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Root morphology and exudate availability is shaped by particle size and chemistry in Brachypodium distachyon

  • Author(s): Sasse, Joelle
  • Jordan, Jacob
  • DeRaad, Markus
  • Whiting, Katherine
  • Zhalnina, Katherina
  • Northen, Trent
  • et al.

Published Web Location

https://doi.org/10.1002/pld3.207
No data is associated with this publication.
Abstract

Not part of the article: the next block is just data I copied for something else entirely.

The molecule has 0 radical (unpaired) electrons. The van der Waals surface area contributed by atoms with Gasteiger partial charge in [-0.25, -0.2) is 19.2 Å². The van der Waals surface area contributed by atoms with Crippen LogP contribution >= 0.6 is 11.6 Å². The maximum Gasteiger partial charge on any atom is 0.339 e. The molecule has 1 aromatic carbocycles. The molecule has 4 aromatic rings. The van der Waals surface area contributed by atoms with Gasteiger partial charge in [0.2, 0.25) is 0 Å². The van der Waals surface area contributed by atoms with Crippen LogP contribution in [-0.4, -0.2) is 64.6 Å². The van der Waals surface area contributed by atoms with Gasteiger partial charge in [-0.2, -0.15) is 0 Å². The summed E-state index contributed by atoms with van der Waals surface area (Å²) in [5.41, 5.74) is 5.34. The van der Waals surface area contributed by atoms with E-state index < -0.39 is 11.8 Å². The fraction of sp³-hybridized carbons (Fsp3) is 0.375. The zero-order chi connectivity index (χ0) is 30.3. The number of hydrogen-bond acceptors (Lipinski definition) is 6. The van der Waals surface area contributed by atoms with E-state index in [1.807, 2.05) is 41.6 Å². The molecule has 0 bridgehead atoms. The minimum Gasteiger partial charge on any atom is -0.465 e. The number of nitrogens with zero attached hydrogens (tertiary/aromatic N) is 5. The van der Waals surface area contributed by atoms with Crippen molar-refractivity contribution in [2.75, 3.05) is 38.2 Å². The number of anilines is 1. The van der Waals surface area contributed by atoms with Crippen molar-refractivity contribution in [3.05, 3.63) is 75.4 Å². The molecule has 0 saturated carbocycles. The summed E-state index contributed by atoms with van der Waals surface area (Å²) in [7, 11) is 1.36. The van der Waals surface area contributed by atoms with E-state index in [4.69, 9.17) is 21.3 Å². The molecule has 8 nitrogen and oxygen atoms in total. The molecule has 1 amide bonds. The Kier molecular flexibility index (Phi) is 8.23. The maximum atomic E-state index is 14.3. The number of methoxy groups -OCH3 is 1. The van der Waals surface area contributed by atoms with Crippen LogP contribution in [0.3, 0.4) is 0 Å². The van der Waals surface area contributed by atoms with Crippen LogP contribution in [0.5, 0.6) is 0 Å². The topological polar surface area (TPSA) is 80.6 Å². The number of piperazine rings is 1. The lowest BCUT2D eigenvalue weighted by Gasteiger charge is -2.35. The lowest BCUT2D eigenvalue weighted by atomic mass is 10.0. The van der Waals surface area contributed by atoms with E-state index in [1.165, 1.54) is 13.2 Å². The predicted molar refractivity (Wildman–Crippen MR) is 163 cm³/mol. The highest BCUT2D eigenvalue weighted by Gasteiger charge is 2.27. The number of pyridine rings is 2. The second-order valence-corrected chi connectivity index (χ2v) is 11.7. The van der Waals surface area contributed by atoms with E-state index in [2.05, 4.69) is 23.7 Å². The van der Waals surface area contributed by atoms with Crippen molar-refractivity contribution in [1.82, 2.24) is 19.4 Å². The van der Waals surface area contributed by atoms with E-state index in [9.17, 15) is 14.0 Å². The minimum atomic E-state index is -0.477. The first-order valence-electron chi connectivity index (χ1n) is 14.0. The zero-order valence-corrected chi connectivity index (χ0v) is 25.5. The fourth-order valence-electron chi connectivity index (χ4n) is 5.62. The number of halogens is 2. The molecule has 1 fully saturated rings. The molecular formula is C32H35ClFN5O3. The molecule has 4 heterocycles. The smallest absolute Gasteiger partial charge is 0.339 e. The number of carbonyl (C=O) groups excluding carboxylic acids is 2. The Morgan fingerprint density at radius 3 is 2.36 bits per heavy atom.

Root morphology and exudation define a plants sphere of influence in soils, and are in turn shaped by the physiochemical characteristics of soil. We explored how particle size and chemistry of growth substrates affect root morphology and exudation of the model grass Brachypodium distachyon . Root fresh weight and root lengths were correlated with particle size, whereas root number and shoot weight remained constant. Mass spectrometry imaging suggested that both, root length and number shape root exudation. Exudate metabolite profiles detected with liquid chromatography / mass spectrometry were comparable for plants growing in glass beads or sand with various particles sizes, but distinct for plants growing in clay. However, when exudates of clay-grown plants were collected by removing the plants from the substrate, their exudate profile was similar to sand- or glass beads-grown plants. Clay particles sorbed 20% of compounds exuded by clay-grown plants, and 70% of compounds of a defined exudate medium. The sorbed compounds belonged to a range of chemical classes, among them nucleosides/nucleotides, organic acids, sugars, and amino acids. Some of the sorbed compounds could be de-sorbed by a rhizobacterium ( Pseudomonas fluorescens WCS415), supporting its growth. We show that root morphology is affected by substrate size, and that root exudation in contrast is not affected by substrate size or chemistry. The availability of exuded compounds, however, depends on the substrate present. These findings further support the critical importance of the physiochemical properties of soils are crucial to consider when investigating plant morphology, exudation, and plant-microbe interactions.

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